Saturday, November 1, 9 a.m. until 1 p.m.
Metro Nashville Public Works will be accepting residential waste (including small household batteries, compact flourescent bulbs, fluorescent tubes, cell phones, mercury thermometers and unused and out of date medications at the recycling drop off sites at:
Hillsboro High Schol
Bellevue at the MTA Park and Ride
Dupont Hadley Middle School
Joelton Middle School
Elysian Fields Korger
We will be located at the Bellevue location. Because we are accepting prescription medicines, Metro Police will be on the location. I plan to take the above prescription pills, since I no longer take them. If you bring in an old mercury thermometer, you will receive a digital thermometer. What a deal!
The Bellevue Exchange Club will be sponsoring a clean up this Saturday, November 1 from 8 a.m. until noon. Some of the items accepted at the Bellevue Center campus will be large items, fluorescent tubes, CFL bulbs, household batteries and cell phones. There will be a shredder for confidential papers, and a Goodwill truck for useable items.
Volunteers will assemble for roadside clean up during the morning. The Bellevue Rotary Club, Bellevue Community Church and the Bellevue Chamber of Commerce are also assisting in the effort.
I will be participating and bringing some household batteries and fluorescent tubes for disposal.
We saw a thought-provoking movie today at the Belcourt Theatre, FLOW (For Love of Water).
When I was a child, I was often taught that water would be the commodity that we would exhaust first, not oil. But that was the time before automobiles took over the world (or at least the United States). Most families just owned one car, which used gasoline inefficiently, but long before multi-car households, owning many cars using gasoline inefficiently.
FLOW examines the politics of water. We learned that when we sometimes get “stomach viruses,” a lot of times it’s due to pollutants in our water. I filter my water before I drink it, so I don’t suffer too often from “stomach viruses.”
Multinational corporations are taking over the water from governments in underdeveloped countries. Many of the people are too poor to buy the water from the corporations and wind up drinking polluted water from streams and rivers.
Bottled water just isn’t bad because of the plastic containers it generates. Companies as Coca-Cola and Nestle are using up all the water in an area just to bottle and sell it. Now I have another reason not to purchase bottled water. It’s just bad for planet Earth.
Today was a sign up day for curbside recycling for those of us who don’t have it in zip code 37221. While I encourage folks to sign up, there is a $10 monthly fee. We decided that we would continue to take our recyclables to the drop off center, as we take our recyclables when we are on our way somewhere else.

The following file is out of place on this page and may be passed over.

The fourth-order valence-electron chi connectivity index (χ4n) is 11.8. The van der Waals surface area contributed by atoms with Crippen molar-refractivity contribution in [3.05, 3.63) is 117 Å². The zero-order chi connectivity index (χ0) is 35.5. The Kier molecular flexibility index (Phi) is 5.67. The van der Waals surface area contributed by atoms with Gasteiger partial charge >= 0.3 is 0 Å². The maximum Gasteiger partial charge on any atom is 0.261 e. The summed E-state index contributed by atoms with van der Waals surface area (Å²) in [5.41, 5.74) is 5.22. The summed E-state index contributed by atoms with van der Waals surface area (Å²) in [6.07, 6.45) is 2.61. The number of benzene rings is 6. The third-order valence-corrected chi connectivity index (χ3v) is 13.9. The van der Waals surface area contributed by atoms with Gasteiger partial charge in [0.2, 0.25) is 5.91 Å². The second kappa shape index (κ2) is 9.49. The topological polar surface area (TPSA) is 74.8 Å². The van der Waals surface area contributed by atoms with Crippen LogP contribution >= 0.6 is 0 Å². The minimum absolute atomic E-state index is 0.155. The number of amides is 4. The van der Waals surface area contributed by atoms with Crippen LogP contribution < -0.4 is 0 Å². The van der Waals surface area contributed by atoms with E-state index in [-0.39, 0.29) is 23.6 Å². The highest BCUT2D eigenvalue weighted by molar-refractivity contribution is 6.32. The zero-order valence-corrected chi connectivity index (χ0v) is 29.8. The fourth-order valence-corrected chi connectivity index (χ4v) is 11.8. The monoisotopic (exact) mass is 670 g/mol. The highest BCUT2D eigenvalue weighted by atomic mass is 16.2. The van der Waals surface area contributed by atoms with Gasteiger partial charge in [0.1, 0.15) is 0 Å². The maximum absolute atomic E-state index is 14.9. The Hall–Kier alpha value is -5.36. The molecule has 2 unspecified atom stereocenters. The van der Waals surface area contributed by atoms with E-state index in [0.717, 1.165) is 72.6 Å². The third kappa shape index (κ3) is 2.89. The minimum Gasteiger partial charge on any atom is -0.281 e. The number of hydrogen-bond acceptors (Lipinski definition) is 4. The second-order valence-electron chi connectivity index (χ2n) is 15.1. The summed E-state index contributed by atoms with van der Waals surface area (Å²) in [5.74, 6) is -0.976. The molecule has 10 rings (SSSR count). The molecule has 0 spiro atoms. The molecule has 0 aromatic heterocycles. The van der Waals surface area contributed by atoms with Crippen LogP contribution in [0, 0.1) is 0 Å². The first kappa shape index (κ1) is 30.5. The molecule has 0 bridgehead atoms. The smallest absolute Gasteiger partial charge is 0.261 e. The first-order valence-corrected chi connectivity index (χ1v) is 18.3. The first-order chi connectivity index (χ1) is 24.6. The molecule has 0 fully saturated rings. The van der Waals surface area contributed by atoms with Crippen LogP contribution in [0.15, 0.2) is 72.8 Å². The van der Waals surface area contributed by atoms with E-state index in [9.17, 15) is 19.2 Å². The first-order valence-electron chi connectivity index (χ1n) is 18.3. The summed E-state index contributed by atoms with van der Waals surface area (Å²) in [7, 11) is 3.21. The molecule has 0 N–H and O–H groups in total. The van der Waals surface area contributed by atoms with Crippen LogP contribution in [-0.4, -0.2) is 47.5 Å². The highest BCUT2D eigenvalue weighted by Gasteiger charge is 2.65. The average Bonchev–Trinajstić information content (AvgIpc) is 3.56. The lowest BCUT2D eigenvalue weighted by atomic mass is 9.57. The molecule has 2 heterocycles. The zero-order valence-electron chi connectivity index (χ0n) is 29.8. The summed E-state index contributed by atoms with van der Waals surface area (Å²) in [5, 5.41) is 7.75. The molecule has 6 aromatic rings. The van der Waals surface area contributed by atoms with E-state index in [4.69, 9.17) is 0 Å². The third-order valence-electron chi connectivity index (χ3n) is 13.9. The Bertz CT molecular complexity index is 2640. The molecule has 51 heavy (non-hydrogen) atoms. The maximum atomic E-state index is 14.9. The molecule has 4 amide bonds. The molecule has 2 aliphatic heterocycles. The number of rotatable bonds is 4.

A minimum of 1000 homes have to sign up before the program will start in the area. If you want to take part in curbside recycling, contact Metro Public Works Residential Recycling.
We saw some giant puffball mushrooms in Edwin Warner Park this afternoon. They were the size of bowling bowls or pumpkins. I’ve never seen mushrooms this large in my life. The mushrooms were off the paths and in dark areas of the park. I had to photograph them from above through the brush, as I didn’t want to disturb them.
Today was a perfect fall day to be walking in the park. The temperature was in the 50s, and the sun was shining. Unfortunately, our fall colors aren’t very pretty this year because of the dry weather we’ve had.
Here’s the proper way to distribute your promotion in a subdivision. Contain it and hang it on the doorknobs. Otherwise, the piece flies everywhere in the neighborhood.
This bag of goodies (including gum and candy) included all the agent’s information neatly packaged. I ate the candy, recycled the paper materials inside and used the plastic bag for storage.
I never found any of these on the streets in the neighborhood.
Of course, I’m not a fan of plastic bags, but they can be used correctly and disposed of properly.
A neighbor approached me Sunday about why he no longer sees deer in his yard. According to him, when the privacy fence was constructed along the railroad tracks through the Riverwalk subdivision, deer were blocked from traveling to and from the river. Deer can jump over the picket fence along the property but can’t jump over the higher privacy fence.
He proposed that part of the privacy fence, not around houses, be removed. Then the deer could go back and forth to the river as they used to do. I suspect that the privacy fence was built for two reasons. One, as a barrier to railroad noises and two, to keep hoboes away from homeowners’ properties. I doubt the homeowners would agree to do this.
I know that I live on land formerly occupied by the American Indians. Often I feel guilty about that. My house is also on property that once housed a plantation with slaves. I’m glad that human slavery is no longer an issue in the United States. I also regret that I’m living on land that deer and other wildlife used.
Before the construction was completed, we had lots of wild blackberry plants in the area. I miss sampling the wild blackberries, and I’m sure the deer and rabbits also miss them.
I wish that the subdivisions of Boone Trace, Lexington Point and Riverwalk had been better constructed around the existing land. I wish that we were friendlier to wildlife.
While I hold a deed to the property around my hosue, I don’t really own it. I’m only borrowing it for a while.